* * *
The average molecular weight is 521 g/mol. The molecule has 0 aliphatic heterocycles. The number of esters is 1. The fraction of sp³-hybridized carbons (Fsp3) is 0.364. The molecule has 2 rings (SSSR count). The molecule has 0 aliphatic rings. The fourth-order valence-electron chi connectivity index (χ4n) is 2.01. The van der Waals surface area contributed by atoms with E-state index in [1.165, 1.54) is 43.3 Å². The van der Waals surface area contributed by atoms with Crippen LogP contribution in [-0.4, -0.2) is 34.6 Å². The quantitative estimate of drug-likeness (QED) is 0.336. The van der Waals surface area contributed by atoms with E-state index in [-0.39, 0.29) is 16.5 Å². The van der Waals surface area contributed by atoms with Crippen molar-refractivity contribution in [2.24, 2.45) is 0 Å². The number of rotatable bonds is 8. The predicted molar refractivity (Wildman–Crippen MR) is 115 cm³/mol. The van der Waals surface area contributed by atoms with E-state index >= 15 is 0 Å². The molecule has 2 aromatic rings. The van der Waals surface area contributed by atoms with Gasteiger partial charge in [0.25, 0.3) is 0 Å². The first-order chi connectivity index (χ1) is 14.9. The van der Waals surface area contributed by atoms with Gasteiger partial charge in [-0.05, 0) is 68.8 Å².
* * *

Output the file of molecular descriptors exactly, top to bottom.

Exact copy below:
The average molecular weight is 521 g/mol. The molecule has 0 aliphatic heterocycles. The number of esters is 1. The fraction of sp³-hybridized carbons (Fsp3) is 0.364. The molecule has 2 rings (SSSR count). The molecule has 0 aliphatic rings. The fourth-order valence-electron chi connectivity index (χ4n) is 2.01. The van der Waals surface area contributed by atoms with E-state index in [1.165, 1.54) is 43.3 Å². The van der Waals surface area contributed by atoms with Crippen LogP contribution in [-0.4, -0.2) is 34.6 Å². The quantitative estimate of drug-likeness (QED) is 0.336. The van der Waals surface area contributed by atoms with E-state index in [-0.39, 0.29) is 16.5 Å². The van der Waals surface area contributed by atoms with Crippen molar-refractivity contribution in [2.24, 2.45) is 0 Å². The number of rotatable bonds is 8. The predicted molar refractivity (Wildman–Crippen MR) is 115 cm³/mol. The van der Waals surface area contributed by atoms with E-state index >= 15 is 0 Å². The molecule has 2 aromatic rings. The van der Waals surface area contributed by atoms with Gasteiger partial charge in [0.25, 0.3) is 0 Å². The first-order chi connectivity index (χ1) is 14.9. The van der Waals surface area contributed by atoms with Gasteiger partial charge in [-0.05, 0) is 68.8 Å².